ChinaRefers to mainland China. displaced the United States as the world’s largest manufacturing nation in 2010 and widened its lead in 2012, according to recently published data from the United Nations.”“

Not what we have but what we enjoy, constitutes our abundance.

brad
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Quote:
Sharpie wrote: The US has long since ceased to be the manufacturing powerhouse of the world.

Which European country manufactures more than the country called the United States, or China?

Top 10 Manufacturing Countries in 2020Dec 9, 2015
A new study on future global competitiveness, by Deloitte Global and the U.S. Council on Competitiveness, predicts that the U.S. will dislodge China as the most competitive manufacturing nation in the world in 2020.

“Manufacturing competitiveness, increasingly propelled by advanced technologies, is converging the digital and physical worlds, within and beyond the factory to both customers and suppliers, creating a highly responsive, innovative, and competitive global manufacturing landscape,” says Craig Giffi, a leader in Deloitte US Consumer & Industrial Products Industry group and co-author of the report.

The 2016 Global Manufacturing Competitiveness Index forecasts that the top eleven countries will remain consistent between now and 2020, with some exchange of rankings.

“While emerging markets continue to push the leaders, the findings demonstrate the strength of the manufacturing powerhouses of the 20th century with the United States, Germany, and Japan holding three of the top four positions currently and in the future” commented Giffi.

“If you add in the UK and Canada, which are also part of the top ten most competitive manufacturing nations, it really emphasizes the ‘back to the future’ theme of these research findings. It also suggests that the BRIC countries (Brazil, Russia, India, and China) – with the exception of China – seem to have lost their allure as highly competitive manufacturing locations today, based on the views of executives responding to this study. India, however, is projected to move back up to the top five in the world, demonstrating executive optimism for the country in the future.”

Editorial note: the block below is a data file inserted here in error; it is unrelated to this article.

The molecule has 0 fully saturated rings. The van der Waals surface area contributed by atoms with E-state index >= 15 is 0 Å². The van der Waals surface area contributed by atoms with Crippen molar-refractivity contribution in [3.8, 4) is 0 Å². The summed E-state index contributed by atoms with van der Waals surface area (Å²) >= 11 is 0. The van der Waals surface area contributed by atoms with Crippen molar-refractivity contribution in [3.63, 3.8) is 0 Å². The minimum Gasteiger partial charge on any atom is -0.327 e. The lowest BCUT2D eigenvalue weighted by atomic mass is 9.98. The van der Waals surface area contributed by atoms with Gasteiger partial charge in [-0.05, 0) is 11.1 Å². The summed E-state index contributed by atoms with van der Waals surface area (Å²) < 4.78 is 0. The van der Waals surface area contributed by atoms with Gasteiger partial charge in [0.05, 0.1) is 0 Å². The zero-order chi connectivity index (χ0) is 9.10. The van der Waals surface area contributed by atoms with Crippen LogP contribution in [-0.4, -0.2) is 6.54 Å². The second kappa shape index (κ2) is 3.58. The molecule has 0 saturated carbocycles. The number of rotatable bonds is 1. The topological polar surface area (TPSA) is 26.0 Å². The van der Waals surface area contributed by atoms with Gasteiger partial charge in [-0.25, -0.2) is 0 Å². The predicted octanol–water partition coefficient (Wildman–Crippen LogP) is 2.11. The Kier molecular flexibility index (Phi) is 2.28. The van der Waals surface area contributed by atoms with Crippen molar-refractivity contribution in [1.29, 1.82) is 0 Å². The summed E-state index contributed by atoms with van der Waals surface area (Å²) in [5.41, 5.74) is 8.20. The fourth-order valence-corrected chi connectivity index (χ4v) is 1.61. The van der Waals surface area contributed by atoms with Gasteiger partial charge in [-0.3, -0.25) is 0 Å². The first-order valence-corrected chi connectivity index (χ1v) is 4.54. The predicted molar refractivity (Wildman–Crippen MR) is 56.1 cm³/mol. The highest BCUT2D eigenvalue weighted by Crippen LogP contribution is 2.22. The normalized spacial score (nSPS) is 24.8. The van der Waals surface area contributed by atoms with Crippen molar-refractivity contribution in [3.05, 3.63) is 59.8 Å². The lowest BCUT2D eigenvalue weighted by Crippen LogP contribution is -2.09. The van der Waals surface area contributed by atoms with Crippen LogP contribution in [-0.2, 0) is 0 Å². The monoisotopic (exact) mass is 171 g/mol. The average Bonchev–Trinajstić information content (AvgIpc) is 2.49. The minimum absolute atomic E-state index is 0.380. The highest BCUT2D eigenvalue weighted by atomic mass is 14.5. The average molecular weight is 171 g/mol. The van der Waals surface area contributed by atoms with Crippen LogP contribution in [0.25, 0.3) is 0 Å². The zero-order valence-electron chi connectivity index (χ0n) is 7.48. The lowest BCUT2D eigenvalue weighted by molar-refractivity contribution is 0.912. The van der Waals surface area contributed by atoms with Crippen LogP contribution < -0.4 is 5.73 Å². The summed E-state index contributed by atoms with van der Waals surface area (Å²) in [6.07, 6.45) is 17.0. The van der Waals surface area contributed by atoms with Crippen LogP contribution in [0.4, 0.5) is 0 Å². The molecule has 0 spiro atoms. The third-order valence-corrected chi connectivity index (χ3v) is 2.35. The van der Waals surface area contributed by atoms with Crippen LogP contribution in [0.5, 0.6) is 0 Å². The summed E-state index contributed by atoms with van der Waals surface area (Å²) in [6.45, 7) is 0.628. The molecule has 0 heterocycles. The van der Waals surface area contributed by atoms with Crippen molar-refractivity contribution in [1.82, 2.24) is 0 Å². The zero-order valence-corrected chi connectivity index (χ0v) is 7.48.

Not what we have but what we enjoy, constitutes our abundance.

Lazy-R-us
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I keep reading and promising myself not to get involved, oh well.

I don’t like MAP, it is a PITA when trying to get the best deal on a product. “Price available in cart!” YUCK – Just one more obstacle in the way of me getting the information that I need.

BUT

I can see how it can be helpful to consumers in the long term.

If I may borrow the use of the MTNElectronics store for a few minutes thought experiment;

Lets say RMM decides to carry a new LIon battery that everyone agrees is just plain awesome. The only other place to get the battery is through Amazon. If Amazon decides it wants to corner the market, it has enough muscle and buying power to advertise and sell these batteries at a loss until RMM can no longer afford to carry them. Once RMM no longer has them in stock, Amazon can raise the price as far as it wants, since there is no competition.